If you know the story, you know when Peter took his eyes off Jesus and focused on the stormy waters, he sunk. But before you can sink, you’ve got to get out of the boat.
These words penned by Young cause me to throw a leg over the edge forgetting the raging waves pounding ceaselessly against this vessel.
“I have called each of my children to a different [distinctly designed] path...What I require of you is to act justly, to love mercy and to walk humbly with Me--wherever I lead. Walk with me along paths designed uniquely for you. Concentrate on keeping in step with Me, instead of trying to anticipate My plans for you. If you trust can enjoy the present moment...Your main focus should be staying close to Me. I set the pace in keeping with...My purpose [for you].” (Jesus Calling p.175 & 177)
Eyes on Jesus, ignoring the rocking of my own boat, I recklessly, boldly, expectantly splash a bit in the rain as I rise and start my own walk. In this storm. Toward my Jesus.
Three little words.
The mantra breeds response.
We plan the way we want to live, but only God makes us able to live it. Proverbs 16:9
What one thing is God asking you to do? Will you do it today?

Thursday, June 14, 2012

A grace a day keeps the devil away

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Each morning I take one small pill with a glass of water. There was a time when I would have dared to believe grace was life without dependence on one small pill to approach, execute and finish my day successfully. By successfully, I mean without going back to bed, pulling the covers over my head and crying. I’ve come to see these pills as grace.
Dwelling in a pit of depression is a horrible place to be. Some of my best friends, my creativity, my energy, my passion, my determination and my words, stay far, far away from the me huddled in that pit. The thing about this pit is the struggle that it takes to get out. Sometimes it’s just not worth it. It’s so easy to stay stuck. 
I’ve been a closet pit partier for many years. I was so highly functioning no one, not even my closest friends, family members or even my husband knew how desperately I needed grace in the form of a tiny pill. Or two. 
Living with the disease of depression is crazy because it effects how you see yourself and those around you. But so does every illness, every addiction, every dysfunction, every sin. For years, I begged God to heal me and He's brought me to grace upon grace. I thought if I could be good enough, He would change the constitution of who I am. I tried to discipline the lazy out of my day. “If I could only try harder,” I would think, “I wouldn’t feel this way.” I tried the power of positive thinking as I posted inspirational quotes all over my bulletin board and inside all my journals because, “The best time to plant a tree is twenty years ago and the next best time is today.” I tried developing my acting ability pretending to the entire world, including myself and God, that everything was fine and I was doing amazingly well. I lied.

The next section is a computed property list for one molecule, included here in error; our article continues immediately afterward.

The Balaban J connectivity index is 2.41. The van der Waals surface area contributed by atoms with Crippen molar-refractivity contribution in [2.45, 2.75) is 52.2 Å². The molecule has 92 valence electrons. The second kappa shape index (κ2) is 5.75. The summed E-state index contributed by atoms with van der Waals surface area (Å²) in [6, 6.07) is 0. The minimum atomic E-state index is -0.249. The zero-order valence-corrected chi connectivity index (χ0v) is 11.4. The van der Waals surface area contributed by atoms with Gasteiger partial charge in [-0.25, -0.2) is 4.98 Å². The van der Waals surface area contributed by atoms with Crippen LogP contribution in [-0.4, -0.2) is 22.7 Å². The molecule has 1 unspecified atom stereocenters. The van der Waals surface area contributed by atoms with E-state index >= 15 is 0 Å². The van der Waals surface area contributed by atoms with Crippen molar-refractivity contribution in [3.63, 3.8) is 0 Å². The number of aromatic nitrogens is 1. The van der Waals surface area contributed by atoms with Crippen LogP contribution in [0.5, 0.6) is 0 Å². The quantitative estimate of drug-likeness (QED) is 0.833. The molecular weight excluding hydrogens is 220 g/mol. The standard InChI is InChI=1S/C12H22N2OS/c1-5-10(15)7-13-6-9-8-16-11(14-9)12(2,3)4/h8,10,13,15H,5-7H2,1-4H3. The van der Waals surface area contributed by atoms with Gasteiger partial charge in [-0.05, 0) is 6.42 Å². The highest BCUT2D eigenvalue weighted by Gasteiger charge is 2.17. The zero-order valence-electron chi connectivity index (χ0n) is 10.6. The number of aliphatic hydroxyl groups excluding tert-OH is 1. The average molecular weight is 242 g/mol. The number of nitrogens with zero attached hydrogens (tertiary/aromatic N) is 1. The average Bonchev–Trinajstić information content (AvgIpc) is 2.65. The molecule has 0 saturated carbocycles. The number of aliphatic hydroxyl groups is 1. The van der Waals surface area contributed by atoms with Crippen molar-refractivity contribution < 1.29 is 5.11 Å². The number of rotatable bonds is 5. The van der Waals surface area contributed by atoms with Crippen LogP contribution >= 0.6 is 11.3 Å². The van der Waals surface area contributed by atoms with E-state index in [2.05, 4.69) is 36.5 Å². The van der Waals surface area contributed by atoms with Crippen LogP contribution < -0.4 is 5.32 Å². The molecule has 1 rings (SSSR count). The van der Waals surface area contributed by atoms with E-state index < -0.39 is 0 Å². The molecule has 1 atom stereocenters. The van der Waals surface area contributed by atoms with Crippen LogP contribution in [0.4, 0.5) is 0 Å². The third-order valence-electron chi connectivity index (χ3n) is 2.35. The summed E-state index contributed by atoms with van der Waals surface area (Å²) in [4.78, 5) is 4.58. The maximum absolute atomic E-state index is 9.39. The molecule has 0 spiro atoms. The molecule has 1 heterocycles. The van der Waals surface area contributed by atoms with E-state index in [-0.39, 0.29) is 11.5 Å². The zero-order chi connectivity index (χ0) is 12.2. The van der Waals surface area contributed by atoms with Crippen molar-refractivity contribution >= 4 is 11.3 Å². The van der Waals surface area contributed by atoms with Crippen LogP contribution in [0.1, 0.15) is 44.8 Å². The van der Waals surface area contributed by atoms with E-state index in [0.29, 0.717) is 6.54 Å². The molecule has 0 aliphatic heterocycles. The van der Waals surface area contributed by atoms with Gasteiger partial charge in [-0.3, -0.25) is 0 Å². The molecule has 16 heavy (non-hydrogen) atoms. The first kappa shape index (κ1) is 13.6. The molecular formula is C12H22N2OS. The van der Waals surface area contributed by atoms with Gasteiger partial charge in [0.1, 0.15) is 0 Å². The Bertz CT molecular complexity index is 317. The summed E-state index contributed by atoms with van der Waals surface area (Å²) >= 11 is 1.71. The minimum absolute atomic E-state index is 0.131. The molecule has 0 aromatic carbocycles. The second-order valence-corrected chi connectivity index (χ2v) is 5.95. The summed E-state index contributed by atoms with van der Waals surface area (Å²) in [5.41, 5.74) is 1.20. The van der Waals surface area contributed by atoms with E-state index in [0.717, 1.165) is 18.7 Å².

I get questioned a lot as to when I intend to go off my medication. My answer, uh never.
Even though I don’t really like to be dependent on anything, including a tiny pill. Or two. Truth is, we are all dependent on God and His grace to make it through a single second of any day. My tiny pill is just a reminder of His never ending grace in my life. I feel like the me that has been held hostage in the pit of my soul since childhood has emerged. Since taking that first pill, accepting God’s grace has never been easier. Maybe you experience a grace each day to keep the devil away. I happen to need two. Sometimes three or four.
At first I didn't think of it as a gift, and begged God to remove it. Three times I did that, and then he told me, My grace is enough; it's all you need. My strength comes into its own in your weakness. Once I heard that, I was glad to let it happen. I quit focusing on the handicap and began appreciating the gift. It was a case of Christ's strength moving in on my weakness. Now I take limitations in stride, and with good cheer, these limitations that cut me down to size—abuse, accidents, opposition, bad breaks. I just let Christ take over! And so the weaker I get, the stronger I become. 2 Corinthians 12:9
What daily reminders of God’s grace do you experience?

Tuesday, June 12, 2012

What are you scared of?

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I settled here last night. At 2 AM. God can do lots of messing at 2 AM. When the mind isn’t quite a sharp as it usually is. When the worries of the day slide down the shoulders in one final attempt to shackle the arms and legs into paralysis. When the most basic of physical needs remains elusive, instead of crying, I decide to praise God.

I remember Psalm 63:6. 
If I'm sleepless at midnight, I spend the hours in grateful reflection. 

But grateful reflection causes me to wonder.

Because you've always stood up for me, I'm free! (Psalm 63:7)